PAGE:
As its name implies the Free Market Royalty Act would create a market wherein broadcasters and copyright holders would negotiate royalty rates. This is not unlike what Clear Channel has been doing recently, striking deals to pay royalties on its terrestrial stations in exchange for better rates for its online iHeartRadio plays. But the crucial difference with the FMRA is that participation would be compulsory for all broadcasters. This includes online services like Pandora, satellite radio and terrestrial broadcast.
In a statement, Watt explained “The FMRA’s solution for royalty setting is the one the broadcasters have called for: let the market decide. But it also provides equal rights and bargaining power to both sides by allowing recording artists to reject offers they find unacceptable – something they currently cannot do under the copyright laws because the compulsory license requires them to make their music available.”
Musicians groups responded positively to Watt’s effort. Casey Rae, interim executive director of the Future of Music Coalition, said “It is nowhere near certain that the bill’s avoidance of a compulsory rate-setting process will result in greater market confidence. However, there is much to applaud in its call for clear and equitable creator splits as well as direct payment to performers.”
musicFirst Coalition executive director Ted Kalo said that this group “has been flexible in supporting a variety of approaches” to royalties, including the failed 2009 Performance Rights Act. However, he continues, “After saying no to each and every approach to date, the broadcasters have run out of chances.”
Unsurprisingly, the National Association of Broadcasters opposes the bill. VP of communications Dennis Wharton issued a statement saying, “NAB believes market-based negotiations like the recent Warner Music-Clear Channel accord demonstrate that this issue is already being addressed in the free market. This legislation would impose new costs on broadcasters that jeopardize the future of our free over-the-air service.”
The issue that small labels and independent artists have with this approach is that they are not even at the table, which means they are left out from receiving royalties from broadcast altogether. But making such negotiations compulsory does not make it any clearer how thousands of independent artists would strike deals with thousands of broadcasters. This should be of particular concern for community and college stations which are much more likely to play a wide diversity of music from these independent musicians and labels.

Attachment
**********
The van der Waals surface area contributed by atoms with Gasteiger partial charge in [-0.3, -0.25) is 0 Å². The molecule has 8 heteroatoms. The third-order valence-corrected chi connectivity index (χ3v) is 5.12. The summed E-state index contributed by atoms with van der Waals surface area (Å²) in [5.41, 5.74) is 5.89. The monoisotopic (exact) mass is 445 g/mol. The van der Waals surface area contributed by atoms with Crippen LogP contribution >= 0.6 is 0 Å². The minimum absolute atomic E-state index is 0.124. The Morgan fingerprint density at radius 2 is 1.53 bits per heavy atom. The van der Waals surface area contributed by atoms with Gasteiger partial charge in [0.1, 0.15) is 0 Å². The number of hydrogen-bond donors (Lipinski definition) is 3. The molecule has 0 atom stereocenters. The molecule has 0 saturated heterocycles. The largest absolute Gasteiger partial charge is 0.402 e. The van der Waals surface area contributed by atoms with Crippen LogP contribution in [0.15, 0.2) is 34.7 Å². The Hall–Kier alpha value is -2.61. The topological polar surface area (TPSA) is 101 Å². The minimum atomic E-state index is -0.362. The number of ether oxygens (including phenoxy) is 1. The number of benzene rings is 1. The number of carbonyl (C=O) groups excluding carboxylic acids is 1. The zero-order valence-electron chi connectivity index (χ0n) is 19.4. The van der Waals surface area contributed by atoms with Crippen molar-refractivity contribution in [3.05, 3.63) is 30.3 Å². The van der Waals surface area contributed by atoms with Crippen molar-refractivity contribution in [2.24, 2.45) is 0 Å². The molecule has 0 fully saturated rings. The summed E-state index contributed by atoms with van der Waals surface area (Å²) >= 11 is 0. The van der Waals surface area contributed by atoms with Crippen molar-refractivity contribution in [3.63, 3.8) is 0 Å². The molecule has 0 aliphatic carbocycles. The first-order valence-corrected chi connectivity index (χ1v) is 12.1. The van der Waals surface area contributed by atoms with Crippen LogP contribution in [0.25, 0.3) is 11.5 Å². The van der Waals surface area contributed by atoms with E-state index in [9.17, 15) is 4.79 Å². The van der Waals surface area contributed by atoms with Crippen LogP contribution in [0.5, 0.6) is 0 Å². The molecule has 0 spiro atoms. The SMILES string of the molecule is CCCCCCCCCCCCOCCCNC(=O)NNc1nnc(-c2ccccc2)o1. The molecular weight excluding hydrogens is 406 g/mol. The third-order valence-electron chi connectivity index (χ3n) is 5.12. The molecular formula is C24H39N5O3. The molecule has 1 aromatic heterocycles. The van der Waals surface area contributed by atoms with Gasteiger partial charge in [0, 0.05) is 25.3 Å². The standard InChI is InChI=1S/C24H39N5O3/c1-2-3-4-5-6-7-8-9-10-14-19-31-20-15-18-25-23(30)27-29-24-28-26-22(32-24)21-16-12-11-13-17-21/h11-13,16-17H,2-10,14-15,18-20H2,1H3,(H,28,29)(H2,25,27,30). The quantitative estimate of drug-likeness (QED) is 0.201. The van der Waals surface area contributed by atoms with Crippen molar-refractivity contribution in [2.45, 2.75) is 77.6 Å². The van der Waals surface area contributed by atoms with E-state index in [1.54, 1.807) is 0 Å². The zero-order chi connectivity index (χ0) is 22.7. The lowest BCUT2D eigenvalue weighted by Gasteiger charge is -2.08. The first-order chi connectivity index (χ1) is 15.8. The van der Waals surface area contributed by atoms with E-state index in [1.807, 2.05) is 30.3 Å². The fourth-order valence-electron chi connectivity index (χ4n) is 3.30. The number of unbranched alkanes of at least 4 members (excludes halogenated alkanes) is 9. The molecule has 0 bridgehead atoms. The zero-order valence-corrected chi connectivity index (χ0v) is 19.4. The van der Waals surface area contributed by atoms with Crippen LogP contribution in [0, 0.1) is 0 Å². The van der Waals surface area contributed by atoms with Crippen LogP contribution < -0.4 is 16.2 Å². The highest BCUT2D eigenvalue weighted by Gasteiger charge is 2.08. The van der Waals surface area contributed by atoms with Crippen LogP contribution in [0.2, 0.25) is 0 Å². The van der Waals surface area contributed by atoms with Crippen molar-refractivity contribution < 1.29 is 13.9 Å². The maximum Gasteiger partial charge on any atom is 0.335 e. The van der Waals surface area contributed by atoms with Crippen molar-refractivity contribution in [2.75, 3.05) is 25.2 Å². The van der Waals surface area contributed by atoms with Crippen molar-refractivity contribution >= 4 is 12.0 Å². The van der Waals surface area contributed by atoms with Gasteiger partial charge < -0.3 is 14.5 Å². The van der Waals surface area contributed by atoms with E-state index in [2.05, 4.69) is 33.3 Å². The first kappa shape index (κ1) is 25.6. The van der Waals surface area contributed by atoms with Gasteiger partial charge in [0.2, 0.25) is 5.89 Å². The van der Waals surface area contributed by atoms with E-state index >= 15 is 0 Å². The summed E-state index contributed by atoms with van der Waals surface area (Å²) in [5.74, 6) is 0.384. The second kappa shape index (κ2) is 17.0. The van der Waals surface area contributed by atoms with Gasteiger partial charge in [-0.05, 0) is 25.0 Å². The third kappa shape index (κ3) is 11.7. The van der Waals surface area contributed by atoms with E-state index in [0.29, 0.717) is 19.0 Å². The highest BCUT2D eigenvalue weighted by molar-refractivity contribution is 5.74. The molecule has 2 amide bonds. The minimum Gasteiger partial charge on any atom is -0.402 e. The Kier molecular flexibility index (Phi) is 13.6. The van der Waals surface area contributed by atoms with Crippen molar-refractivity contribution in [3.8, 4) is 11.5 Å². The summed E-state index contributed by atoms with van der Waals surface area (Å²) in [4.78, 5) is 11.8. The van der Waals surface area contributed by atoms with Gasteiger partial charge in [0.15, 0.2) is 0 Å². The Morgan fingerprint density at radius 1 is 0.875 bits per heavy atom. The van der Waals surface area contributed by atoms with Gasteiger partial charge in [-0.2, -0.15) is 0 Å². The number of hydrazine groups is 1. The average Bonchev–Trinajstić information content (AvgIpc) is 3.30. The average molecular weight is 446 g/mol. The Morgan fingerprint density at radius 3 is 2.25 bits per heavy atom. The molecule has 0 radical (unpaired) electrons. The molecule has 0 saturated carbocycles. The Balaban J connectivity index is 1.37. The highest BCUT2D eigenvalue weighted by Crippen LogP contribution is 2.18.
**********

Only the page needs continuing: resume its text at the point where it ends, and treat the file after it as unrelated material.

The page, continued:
If passed, legislation like the FMRA might spur the creation of performance rights agencies similar to BMI and ASCAP which collect songwriting royalties on behalf of rights holders. Organizations like the National Federation of Community Broadcasters, College Broadcasters and the Intercollegiate Broadcasting System historically have worked with rights agencies to negotiate rates on behalf of community and college stations.
It stands to question how willing the major labels would be to negotiate reasonable rates for the smallest noncommercial broadcasters. The failure to come to agreement could suddenly render thousands of albums off-limits for these broadcasters if royalty payments are too high. At the same time, that could have the unintended consequence of boosting airplay for independent music.
Obviously, this is just speculation. But if the bill is able to pass out of committee independent and noncommercial broadcasters should pay close attention, because the devil will be in the details.
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